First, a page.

The virus “has changed most everything that we do,” she told us. That includes both selling breeding stock nationally, and meat locally. “The restaurants that we sold to shuttered; the farmer’s markets closed.” While Janet and Ray have successfully sold some frozen meat to local food coops, and started offering home delivery for self-isolated or quarantined customers, that’s not a permanent solution. “In terms of the future, we’re hoping the market stabilizes, so we can figure out how to manage supply and demand,” Janet says. “We’re just hoping we’ll be able to weather this pandemic, and come out the other side with the appropriate size herd and the appropriate amount of beef for our customers.”
“I try to make lemonade out of lemons, and this has forced me to do something I’ve needed to do for a long time, which is develop an online marketing presence.”
Like many of The Carrot Project’s clients, Janet is dealing with enormous uncertainty and new risks with creativity and resilience — and even finding silver linings. Janet is one of 13 farmers (so far) who has benefited from The Carrot Project’s rapid response to the pandemic, by participating in virtual consulting sessions. “I try to make lemonade out of lemons, and this has forced me to do something I’ve needed to do for a long time, which is develop an online marketing presence,” she said. The Carrot Project connected Janet with a marketing consultant, who called her on the phone to help her set up an online ordering platform. “This is critically important,” Janet said. “I need more time to spend with animal care instead of sitting in front of a screen 5, 6, 7 hours a day, trying to keep selling beef. I hope this online change will allow us to continue to be sustainable in the new normal, whatever that is.”
Many farmers like Janet are asking similar questions. To meet our clients’ changing needs over the past few months, The Carrot Project has switched gears from wrapping up our pre-season planning to responding to emergency business support requests due to the pandemic. To support clients who are affected by the pandemic, we are actively working to understand their needs and identify how best to support them. What we’ve learned over the past few weeks is that our clients’ responses range from frenetic to paralyzed. Their winter planning may no longer make sense. Production, markets, or labor may need to change. Our business advisors participated in an emergency business planning training; we developed a work aid to help business advisors focus their COVID19 conversations with clients; and we are constantly evaluating new and emerging resources that could benefit clients.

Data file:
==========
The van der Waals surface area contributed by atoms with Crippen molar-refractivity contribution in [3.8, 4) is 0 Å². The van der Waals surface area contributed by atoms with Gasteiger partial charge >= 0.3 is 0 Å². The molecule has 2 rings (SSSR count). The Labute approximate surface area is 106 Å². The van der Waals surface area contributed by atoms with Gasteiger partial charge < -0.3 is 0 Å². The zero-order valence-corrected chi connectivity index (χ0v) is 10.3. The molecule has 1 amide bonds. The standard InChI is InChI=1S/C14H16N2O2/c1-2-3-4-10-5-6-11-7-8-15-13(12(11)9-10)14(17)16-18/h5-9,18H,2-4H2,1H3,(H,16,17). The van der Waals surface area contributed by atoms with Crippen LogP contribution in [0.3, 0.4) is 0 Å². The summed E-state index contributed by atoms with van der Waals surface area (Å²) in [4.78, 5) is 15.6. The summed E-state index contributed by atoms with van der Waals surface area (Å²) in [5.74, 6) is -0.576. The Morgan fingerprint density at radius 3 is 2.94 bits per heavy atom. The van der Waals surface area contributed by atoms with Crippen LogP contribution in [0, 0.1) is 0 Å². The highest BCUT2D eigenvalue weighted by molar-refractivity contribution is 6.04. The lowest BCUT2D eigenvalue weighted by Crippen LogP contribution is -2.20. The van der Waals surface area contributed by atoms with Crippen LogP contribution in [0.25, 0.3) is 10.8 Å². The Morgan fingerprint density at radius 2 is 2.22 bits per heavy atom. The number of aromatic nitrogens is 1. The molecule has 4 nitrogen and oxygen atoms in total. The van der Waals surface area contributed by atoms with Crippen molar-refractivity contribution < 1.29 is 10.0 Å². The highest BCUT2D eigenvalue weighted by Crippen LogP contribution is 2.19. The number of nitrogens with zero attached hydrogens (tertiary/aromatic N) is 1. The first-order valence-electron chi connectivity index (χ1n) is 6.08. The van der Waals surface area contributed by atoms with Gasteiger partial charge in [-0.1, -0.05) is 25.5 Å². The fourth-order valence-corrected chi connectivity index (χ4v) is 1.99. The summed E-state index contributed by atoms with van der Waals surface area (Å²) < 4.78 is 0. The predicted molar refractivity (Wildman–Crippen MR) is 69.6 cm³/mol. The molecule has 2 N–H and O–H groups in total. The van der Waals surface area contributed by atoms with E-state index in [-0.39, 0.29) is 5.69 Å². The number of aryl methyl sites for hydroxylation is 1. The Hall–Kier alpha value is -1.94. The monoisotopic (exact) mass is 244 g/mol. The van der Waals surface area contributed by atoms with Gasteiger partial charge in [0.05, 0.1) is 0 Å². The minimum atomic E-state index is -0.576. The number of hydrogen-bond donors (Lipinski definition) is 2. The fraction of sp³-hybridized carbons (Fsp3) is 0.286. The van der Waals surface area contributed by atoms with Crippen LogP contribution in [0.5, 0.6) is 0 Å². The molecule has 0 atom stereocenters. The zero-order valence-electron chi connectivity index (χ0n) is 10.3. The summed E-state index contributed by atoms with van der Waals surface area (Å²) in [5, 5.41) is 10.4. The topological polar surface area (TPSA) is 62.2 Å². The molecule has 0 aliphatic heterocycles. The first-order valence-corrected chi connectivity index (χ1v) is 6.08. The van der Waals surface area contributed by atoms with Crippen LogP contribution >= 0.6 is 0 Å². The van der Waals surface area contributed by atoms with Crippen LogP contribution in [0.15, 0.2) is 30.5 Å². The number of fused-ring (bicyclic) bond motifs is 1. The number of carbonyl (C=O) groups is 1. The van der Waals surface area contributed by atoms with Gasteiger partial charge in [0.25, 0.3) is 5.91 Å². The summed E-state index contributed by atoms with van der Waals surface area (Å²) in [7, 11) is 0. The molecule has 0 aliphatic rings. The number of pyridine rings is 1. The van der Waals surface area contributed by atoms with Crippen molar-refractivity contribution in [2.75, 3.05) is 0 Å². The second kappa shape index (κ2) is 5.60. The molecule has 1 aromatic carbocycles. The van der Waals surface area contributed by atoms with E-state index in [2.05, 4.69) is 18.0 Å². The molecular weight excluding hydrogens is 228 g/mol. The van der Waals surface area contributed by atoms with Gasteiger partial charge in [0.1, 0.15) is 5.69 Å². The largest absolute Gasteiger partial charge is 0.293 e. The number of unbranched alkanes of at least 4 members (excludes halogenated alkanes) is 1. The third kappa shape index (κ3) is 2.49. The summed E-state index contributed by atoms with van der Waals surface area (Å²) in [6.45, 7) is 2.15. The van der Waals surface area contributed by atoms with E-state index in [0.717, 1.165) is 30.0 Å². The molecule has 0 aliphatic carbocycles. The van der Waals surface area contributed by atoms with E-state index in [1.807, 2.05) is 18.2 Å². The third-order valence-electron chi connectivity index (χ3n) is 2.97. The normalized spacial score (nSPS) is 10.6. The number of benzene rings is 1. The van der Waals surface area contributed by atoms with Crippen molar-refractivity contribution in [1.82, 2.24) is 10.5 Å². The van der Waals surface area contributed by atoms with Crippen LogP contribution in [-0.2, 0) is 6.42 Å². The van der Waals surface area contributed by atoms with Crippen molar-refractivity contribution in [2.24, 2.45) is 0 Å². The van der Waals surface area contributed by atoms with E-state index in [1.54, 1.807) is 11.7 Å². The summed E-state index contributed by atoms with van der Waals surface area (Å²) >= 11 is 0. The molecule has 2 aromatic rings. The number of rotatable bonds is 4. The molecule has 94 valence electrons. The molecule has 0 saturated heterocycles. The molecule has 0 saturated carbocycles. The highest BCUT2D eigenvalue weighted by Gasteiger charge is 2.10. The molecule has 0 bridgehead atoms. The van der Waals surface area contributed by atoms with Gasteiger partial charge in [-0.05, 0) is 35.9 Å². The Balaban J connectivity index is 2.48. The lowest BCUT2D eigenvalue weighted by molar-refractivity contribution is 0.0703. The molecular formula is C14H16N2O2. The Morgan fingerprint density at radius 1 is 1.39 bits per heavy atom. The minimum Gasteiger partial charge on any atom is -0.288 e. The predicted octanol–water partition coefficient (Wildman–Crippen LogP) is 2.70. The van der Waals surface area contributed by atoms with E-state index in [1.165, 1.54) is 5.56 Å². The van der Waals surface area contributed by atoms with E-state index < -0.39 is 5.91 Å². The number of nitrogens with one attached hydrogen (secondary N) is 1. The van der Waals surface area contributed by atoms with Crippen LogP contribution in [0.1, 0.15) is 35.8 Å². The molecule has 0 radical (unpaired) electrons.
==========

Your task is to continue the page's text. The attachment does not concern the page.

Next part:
We want the farms and food businesses that we work with today to be here in 5, 10, and 50 years from now — and right now, they need help making it through this pandemic. We do this work because their success is the foundation of a strong local food economy. For many of our producers, the pandemic is likely to impact their businesses, already new and fragile, for months to come. We are checking with them to understand their needs, holding weekly listening sessions, developing a tool to help them plan and prepare for more uncertainty than normal, and simply being available to help.